We hold our breaths and wait, wait. ... At our other practice, this was about the time New Guy appeared in the doorway. Sure enough, listening hard past the beat and the bass line, I hear footsteps, a careful approach of expensive loafers. Ru and I exchange a glance.

New Guy peeks in, looking confused for a moment when he doesn’t see anyone. That’s when we attack.

Silly String is a really good weapon because it’s totally shocking and totally nonlethal. We cover him in instant rubbery spaghetti. Futilely, he puts up his hands to fend off the swarm of plastic, but it’s no good—he’s covered. When he stumbles back, trying to turn and get a good look at his attackers, he trips over the rope we slung across the floor. He goes down with a crash and lies prone. We stand over him, empty cans held out like guns. Ru is growling.

“What are you doing?” he exclaims, picking Silly String from his face, blinking at us. His thin frown might be curled into a snarl.

“Why are you following us?” I demand. “What do you want with us? Are you spying on us for Yuki? Are you working for Lizard Blood?”

“What are you talking about?” he says with admirable calm, given that he’s lying on the floor covered in yellow, orange, green, and blue Silly String. He starts to sit up. The plastic bits come off him in one giant sheet.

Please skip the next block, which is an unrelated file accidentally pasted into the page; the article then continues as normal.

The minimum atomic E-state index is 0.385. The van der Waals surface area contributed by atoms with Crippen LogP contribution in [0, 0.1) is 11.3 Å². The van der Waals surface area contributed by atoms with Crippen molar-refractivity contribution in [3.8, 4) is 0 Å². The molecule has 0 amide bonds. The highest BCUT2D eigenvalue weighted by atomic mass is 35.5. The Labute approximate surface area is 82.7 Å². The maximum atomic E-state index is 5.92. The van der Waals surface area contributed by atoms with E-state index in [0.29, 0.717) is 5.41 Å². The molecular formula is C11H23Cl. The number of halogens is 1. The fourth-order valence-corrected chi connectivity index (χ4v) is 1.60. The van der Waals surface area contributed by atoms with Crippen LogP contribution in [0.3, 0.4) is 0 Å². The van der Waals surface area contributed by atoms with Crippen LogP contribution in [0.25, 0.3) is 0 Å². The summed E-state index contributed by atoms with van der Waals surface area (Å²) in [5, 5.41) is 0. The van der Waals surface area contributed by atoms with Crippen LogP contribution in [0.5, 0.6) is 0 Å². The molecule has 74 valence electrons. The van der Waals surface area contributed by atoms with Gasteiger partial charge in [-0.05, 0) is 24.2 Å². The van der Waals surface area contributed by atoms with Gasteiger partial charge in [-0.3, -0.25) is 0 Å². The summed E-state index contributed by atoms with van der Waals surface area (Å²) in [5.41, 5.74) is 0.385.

“Don’t move!” Ru shouts. Her eyes are red and her teeth are bared like a wolf’s. If she could grow fangs, she would. He doesn’t move.

“It’s all right,” I say to her, lowering my now-empty cans of string. “I think he’s safe.”

He regards us both. “Where is your friend? Your bass player.”

My heart gives a little jump knowing that he pays attention enough to know who plays what instrument and that he knows the difference between a bass and a guitar. Not everyone does.

“She’s out. Why do you care?”

He looks at us so calmly, speaks so evenly, you’d never know he’d just been attacked with Silly String. “Because it’s true. I am spying on you.”

“What?!” Ru yells, and I have to grab her arm before she starts clawing at him.

“Why?” I say. “Who are you working for?”

“May I ask you a question?”

He totally isn’t a student. He’s not even trying to pass for one anymore, not that he ever did. He stands, scraping off the rest of the string. “Do you know what your friend Miki does on her deck all day?”

Ru and I look at each other. I say, “Homework, I think.”

New Guy is very serious now. “We’ve traced the cyber attacks on the national banks and water system to this school. We believe one of the students here at Cherry Blossom is the hacker.”